My first day in Manila I sat in an office at ABS-CBN and read one of the city’s more reputible newspapers, the Philippine Daily Inquirer. The headline for the lead story was …
GMA advised: No EVAT
I had no idea what it meant, and the first thing I thought was that copy editors in the United States have been fired for lesser offences. So I started reading the story to decode the acronyms — and because I didn’t have anything else to do. The first thing I figured out was that EVAT stands for “expanded value added tax.” Jargon, jargon, jargon. It took me a while, but I also figured out that the tax is added to almost everything in the Philippines, that that the government, primarily President Arroyo, wants to raise the tax to pay off some debt (something this country seems to have a lot of).
Next, I couldn’t for the life of me figure out what GMA was. And it was in almost every headline! It finally hit me when I read the seventh story about the president — GMA stands for Gloria Macapagal Arroyo.
I can just picture the headlines if this type of headline writing was used in the States.
GWB relaxes at CTR (Crawford, Texas ranch)
SC rules on SSM (Supreme Court rules on same-sex marriage)
My head hurts just thinking about it.
And let me tell you, the journalism just keeps getting better and better. On the front page of the Philippine Daily Inquirer a few days later was a photo of a woman reading … the Philippine Daily Inquirer. The cutline was about her reacting to Arroyo impeachment news. Now that’s some creative photo editing. This Monday in the Philippine Star was a photo of a protest at the People Power monument. Protests usually have plenty of visually stimulating material. But this photographer decided to take a picture of the paper’s own lifestyle columnist at the protest. And it ran. Ug.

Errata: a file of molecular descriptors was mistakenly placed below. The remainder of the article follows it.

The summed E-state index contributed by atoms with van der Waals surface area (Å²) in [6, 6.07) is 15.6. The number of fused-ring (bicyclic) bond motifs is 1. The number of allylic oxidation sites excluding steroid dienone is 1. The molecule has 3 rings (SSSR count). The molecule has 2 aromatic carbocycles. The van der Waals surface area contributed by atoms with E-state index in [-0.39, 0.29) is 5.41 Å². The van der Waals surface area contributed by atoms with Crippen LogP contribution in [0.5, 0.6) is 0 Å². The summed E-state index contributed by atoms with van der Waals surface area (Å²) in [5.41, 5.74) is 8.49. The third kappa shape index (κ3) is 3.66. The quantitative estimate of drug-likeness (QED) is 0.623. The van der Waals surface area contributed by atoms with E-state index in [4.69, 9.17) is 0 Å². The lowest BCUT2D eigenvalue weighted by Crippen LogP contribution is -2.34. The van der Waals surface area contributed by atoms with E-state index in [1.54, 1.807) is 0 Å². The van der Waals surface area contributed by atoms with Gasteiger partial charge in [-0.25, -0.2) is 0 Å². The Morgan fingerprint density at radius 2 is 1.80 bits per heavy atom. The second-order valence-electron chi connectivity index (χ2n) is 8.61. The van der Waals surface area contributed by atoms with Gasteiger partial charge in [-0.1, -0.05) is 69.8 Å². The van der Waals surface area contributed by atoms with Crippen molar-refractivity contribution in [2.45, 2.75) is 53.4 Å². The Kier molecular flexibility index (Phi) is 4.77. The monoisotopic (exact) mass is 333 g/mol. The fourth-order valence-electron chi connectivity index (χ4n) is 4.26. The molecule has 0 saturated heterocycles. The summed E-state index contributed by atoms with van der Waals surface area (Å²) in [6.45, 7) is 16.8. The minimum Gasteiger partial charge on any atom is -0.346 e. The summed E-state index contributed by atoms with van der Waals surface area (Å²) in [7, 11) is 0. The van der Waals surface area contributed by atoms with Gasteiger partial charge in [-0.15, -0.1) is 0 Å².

But I think the headache of the week award goes to the Daily Inquirer for a story about why expats choose to live and stay in the Philippines. It’s not the topic that I dislike, but the blatant editorializing on this page 1 story. This is perhaps my favorite part about why it’s great to live in the Philippines.
Many foreigners have perceived in the Philippines a special mystical quality connected to the Divine which has escaped most Filipinos. In Europe there is none of that since they have willfully destroyed the connection by prohibiting the teaching of religion or any spirituality.
I believe an editor should have willfully destroyed that story. Or at least done some editing.
The country has a free press, which is more than many countries on this side of the world can say. I can’t even count the number of daily newspapers in Metro Manila; and there are three independently owned TV stations (that I know of). It’s most frustrating to read terrible stories knowing that the press here has so much potential.